Minnesota Sen. Al Franken's departure from the Senate solves one problem for Democrats, demonstrating their will to push out one of their own when sexual harassment allegations pile up. Now they must worry about keeping one more vulnerable seat when they already had their hands full in next year's election.
Franken said Thursday he would resign, just a day after new allegations brought the number of women alleging he had groped or tried to kiss them to at least eight.
In a sometimes emotional speech delivered on the Senate floor, Franken said some of the accusations were false, but acknowledged he couldn't continue.
"I know in my heart that nothing I have done as a senator — nothing — has brought dishonor on this institution," Franken declared.
The former comedian who made his name on "Saturday Night Live" is the latest to fall in the national wave of sexual harassment allegations, coming just two days after the resignation of Michigan Democratic Rep. John Conyers, who was the longest-serving member in the current House.
His rapid fall leaves Democratic Gov. Mark Dayton to appoint a replacement to serve until at least 2018, when the state would hold an election to finish Franken's six-year term ending in 2020. Dayton said Thursday he expected to do so "in the next couple of days."
Franken's exit gives Republicans an opening to expand their reach in an already favorable Senate map — two dozen Democratic senators are up for re-election next year, including 10 in states that President Donald Trump carried in 2016. That difficult math raises the question of whether Dayton will appoint a temporary placeholder or try to give a Democrat a running start for the 2018 campaign.
His lieutenant governor, Tina Smith, has been most frequently mentioned for the temporary appointment. Smith is a trusted former chief of staff for Dayton and also ran former Vice President Walter Mondale's brief Senate campaign in 2002 after Sen. Paul Wellstone died in a plane crash. But Smith previously announced she wouldn't run for governor next year, suggesting she would be no more than a caretaker.
Dayton could also look to a pair of fellow Democratic statewide elected officials: Attorney General Lori Swanson or State Auditor Rebecca Otto. Otto is running for governor and Swanson is thinking about it; either could conceivably turn into a Senate candidate.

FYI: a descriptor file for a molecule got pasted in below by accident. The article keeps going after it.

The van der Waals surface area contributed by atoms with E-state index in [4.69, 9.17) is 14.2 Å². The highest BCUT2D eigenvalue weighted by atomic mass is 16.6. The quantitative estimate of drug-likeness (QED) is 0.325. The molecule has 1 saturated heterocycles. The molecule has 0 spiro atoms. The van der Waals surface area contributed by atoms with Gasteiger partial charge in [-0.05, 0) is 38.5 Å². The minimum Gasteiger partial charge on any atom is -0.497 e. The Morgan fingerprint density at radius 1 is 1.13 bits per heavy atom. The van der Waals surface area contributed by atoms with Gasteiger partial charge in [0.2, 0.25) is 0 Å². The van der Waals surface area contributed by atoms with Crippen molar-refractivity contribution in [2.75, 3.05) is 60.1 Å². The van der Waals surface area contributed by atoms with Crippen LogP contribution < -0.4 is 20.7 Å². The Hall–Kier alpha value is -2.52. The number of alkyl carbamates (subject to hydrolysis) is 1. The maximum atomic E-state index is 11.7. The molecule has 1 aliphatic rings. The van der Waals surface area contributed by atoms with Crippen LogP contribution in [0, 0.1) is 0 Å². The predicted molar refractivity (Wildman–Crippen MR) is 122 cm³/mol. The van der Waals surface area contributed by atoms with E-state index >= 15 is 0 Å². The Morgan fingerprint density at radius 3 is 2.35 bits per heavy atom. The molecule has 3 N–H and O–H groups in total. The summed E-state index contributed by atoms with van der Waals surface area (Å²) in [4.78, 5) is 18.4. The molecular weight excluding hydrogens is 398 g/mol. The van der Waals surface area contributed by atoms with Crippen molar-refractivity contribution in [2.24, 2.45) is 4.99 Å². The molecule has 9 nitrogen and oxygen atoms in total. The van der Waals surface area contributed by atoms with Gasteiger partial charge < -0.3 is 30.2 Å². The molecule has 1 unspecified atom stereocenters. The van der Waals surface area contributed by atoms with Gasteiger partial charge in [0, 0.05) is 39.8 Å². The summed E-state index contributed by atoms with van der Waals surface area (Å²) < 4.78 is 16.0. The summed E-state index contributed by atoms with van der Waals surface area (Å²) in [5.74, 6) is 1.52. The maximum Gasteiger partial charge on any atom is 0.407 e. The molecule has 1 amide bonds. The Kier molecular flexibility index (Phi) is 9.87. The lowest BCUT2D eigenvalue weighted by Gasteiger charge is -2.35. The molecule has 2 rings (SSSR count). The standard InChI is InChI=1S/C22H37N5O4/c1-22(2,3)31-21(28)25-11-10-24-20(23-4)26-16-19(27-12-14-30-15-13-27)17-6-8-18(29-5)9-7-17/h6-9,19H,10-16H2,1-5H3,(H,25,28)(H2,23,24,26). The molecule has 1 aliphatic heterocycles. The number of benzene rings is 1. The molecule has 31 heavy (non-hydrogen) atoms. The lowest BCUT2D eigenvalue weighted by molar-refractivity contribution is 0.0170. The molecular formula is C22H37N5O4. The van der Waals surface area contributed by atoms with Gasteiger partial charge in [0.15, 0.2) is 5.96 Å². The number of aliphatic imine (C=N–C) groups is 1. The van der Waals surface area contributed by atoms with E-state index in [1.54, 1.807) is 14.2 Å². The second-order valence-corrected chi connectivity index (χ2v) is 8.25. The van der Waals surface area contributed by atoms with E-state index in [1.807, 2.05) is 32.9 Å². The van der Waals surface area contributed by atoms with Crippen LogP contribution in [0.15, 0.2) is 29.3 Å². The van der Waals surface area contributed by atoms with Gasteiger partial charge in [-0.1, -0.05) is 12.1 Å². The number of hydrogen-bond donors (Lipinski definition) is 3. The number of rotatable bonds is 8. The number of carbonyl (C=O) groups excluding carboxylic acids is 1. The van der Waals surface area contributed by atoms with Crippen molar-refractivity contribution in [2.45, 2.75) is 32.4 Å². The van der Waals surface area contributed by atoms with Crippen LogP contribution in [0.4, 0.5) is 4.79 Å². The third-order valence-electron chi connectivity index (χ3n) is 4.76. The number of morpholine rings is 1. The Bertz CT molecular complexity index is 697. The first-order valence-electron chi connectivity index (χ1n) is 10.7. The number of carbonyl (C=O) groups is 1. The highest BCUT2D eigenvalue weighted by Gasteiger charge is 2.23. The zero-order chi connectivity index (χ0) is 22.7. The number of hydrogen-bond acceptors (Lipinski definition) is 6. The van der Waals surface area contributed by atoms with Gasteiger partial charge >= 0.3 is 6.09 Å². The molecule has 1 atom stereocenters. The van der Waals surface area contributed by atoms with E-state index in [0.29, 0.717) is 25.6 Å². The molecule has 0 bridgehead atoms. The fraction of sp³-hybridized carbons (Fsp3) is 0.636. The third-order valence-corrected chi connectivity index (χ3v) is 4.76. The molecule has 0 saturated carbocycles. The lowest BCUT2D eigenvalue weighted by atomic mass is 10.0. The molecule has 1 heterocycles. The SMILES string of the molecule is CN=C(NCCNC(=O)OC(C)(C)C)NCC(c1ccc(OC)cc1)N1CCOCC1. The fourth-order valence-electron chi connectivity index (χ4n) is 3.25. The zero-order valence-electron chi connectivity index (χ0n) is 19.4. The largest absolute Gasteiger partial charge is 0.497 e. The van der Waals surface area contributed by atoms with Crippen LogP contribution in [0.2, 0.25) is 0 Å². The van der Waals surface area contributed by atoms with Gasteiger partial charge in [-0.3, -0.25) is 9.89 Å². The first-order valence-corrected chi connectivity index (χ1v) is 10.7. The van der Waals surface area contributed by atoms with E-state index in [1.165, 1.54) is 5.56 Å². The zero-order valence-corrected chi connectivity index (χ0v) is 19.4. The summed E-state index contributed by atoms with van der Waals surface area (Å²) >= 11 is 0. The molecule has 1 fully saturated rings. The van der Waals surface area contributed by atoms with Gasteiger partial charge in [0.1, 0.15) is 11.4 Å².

While Dayton weighed his choice, eyes were already turning to the 2018 race, especially among Republicans.
Former Gov. Tim Pawlenty — the last Republican to win a statewide election in Minnesota, in 2006 — was seen as a potential heavyweight contender in the GOP. Another possibility, former Sen. Norm Coleman, quickly ruled himself out.
The timing of Franken's departure is uncertain. Fellow Minnesota Sen. Amy Klobuchar said Franken indicated he would officially step down sometime "by the end of the year." It's an abrupt end for someone who had been seen as coming into his own in Washington.
Franken, 66, had gained respect as a serious lawmaker in recent years and had even been mentioned in talk about the 2020 presidential race. But his downward spiral began Nov. 16, when Leeann Tweeden, now a Los Angeles radio anchor, accused him of forcibly kissing her during a 2006 USO tour in Afghanistan.
Other allegations followed, including a woman who says Franken put his hand on her buttocks as they posed for a photo at the Minnesota State Fair in 2010. Two women told the Huffington Post that Franken squeezed their buttocks at political events during his first campaign for the Senate in 2008. A fourth woman, an Army veteran, alleged Franken cupped her breast during a photo on a USO tour in 2003.
But Franken remained defiant in his parting speech, saying that "some of the allegations against me are simply not true" and disputing the details relayed by other accusers, as he had from the start.
And he pointedly noted that he was being forced out while Trump — who has been accused of worse offenses and bragged on a leaked "Access Hollywood" videotape of grabbing women by their genitalia — emerged unscathed. Trump and fellow Republicans have also endorsed Alabama GOP Senate candidate Roy Moore, who has been accused by multiple women of sexual misconduct with them when they were teens and he was a deputy district attorney in his 30s.
"I, of all people, am aware that there is some irony in the fact that I am leaving while a man who has bragged on tape about his history of sexual assault sits in the Oval Office and a man who has repeatedly preyed on young girls campaigns for the Senate with the full support of his party," Franken said.
AP reporters Mary Clare Jalonick, Matthew Daly, Kevin Freking, Andrew Taylor and Alan Fram contributed.